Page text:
Text Size:-+
11.17.2011

The Downside of AOC

sugar.jpgNews broke today of the prosecution of a convenience store owner in France, near Bordeaux, whose sales of sugar apparently went off the charts right about around harvest time this year.

The sugar was allegedly purchased by local "farmers" to "make jam."

Authorities, of course, suspected these farmers of being winemakers, and that the sugar was to be used in wines. While chaptalization, the process of adding sugar to grapes that might not have enough natural sugars in them to ferment properly to the desired alcohol level, is technically legal, there are strict limits on how much and when it can be done. There are also taxes that must be paid on purchases of sugar for this purpose.

So say the governmental bodies that regulate the AOC (Appellation d'Origine Contrôlée) system in France.

So the DGCCRF (Direction Générale de la Concurrence, de la Consommation et de la Répression des Fraudes), swooped in and charged the store owner, and began investigations into all the local winemakers, who make sweeter white wines dependent upon ripe grapes and noble rot, both of which were in slightly shorter supply this year, apparently.

From my perspective, the point of this story is really just how the AOC laws that regulate winemakers in France can do more harm than good sometimes. There is no doubt that the regulations help preserve some of the incredible history and tradition of winemaking and regional styles in France. But when the laws prevent winemakers from making the best wine they think they can make, or even worse, prevent them from making wine that is commercially viable in a tough year, they are clearly not working the way they should.

I'm sure none of these winemakers wanted to add extra sugar to their wines, beyond the legal limits. They wanted a great sunny Autumn that would get their grapes ripe enough to make great wine. But perhaps they didn't get it. So why should they, and the poor people that sold them some sugar, become criminals just because they're trying to salvage a poor vintage?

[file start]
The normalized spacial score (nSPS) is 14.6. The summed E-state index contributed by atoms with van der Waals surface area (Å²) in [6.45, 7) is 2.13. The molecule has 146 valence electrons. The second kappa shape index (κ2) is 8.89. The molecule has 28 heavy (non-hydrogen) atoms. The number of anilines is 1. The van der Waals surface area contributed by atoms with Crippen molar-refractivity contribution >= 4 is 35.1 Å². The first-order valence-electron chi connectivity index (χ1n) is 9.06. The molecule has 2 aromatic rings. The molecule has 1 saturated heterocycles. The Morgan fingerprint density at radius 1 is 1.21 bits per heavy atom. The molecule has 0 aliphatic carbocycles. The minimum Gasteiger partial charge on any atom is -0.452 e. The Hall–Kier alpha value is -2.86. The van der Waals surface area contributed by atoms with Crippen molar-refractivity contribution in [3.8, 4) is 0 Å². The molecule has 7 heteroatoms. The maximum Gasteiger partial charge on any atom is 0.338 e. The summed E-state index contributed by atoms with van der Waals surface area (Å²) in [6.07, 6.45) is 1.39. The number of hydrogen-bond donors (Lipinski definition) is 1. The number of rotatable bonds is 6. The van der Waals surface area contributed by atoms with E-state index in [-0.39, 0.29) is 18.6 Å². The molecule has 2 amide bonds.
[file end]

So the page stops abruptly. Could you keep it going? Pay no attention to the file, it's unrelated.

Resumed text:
There are those who say that such misfortune is a small price to pay for preserving the integrity, tradition, and heritage of the wine region. If we did away with the laws, the argument goes, everyone would be planting Chardonnay in Bordeaux, and mixing Syrah in with their Cabernet, and we will have lost the treasure that is Bordeaux. Better these poor farmers suffer a little in a bad vintage, than we lose the soul of Bordeaux.

That argument doesn't hold much water as far as I'm concerned. There's a lot of ground between making some liberalizations of the AOC system and doing away with it entirely, and I believe in erring on the side of letting the people who grow the grapes do what they need to make the best product they can.

Poor little Therese Solano in her village convenience store. That's all she was really trying to do: help out her neighbors, while feeding her family. Can we really fault people for that?

Read the full story.

Comments (8)

Tom wrote:
11.18.11 at 9:33 AM

I don't think the issue is that the AOC would prevent them from making the wine with the added sugar, just that the makers then couldn't call it by the AOC-designated name, which also means they probably couldn't sell it for as much money (and it seems here that's what the winemakers were trying to do). Winemakers often go outside the AOC regulations to make their wines and accept lower classifications, like Vin de Table, for doing it.

Alder Yarrow wrote:
11.18.11 at 9:41 AM

Good clarification. You are correct.

Carl wrote:
11.18.11 at 11:02 AM

Tom - you are absolutely correct. There are provisions in place for off years. This is a blatant attempt to mislead the public.
the storeowner is not at fault. the winemakers should be prosecuted for fraud and tax evasion.

Alder Yarrow wrote:
11.18.11 at 11:45 AM

Thanks for the comments. While clearly there has been some tax evasion in this process, it seems to me that the main point here was to use more sugar than was allowed (even in this "off year") and not get caught at that.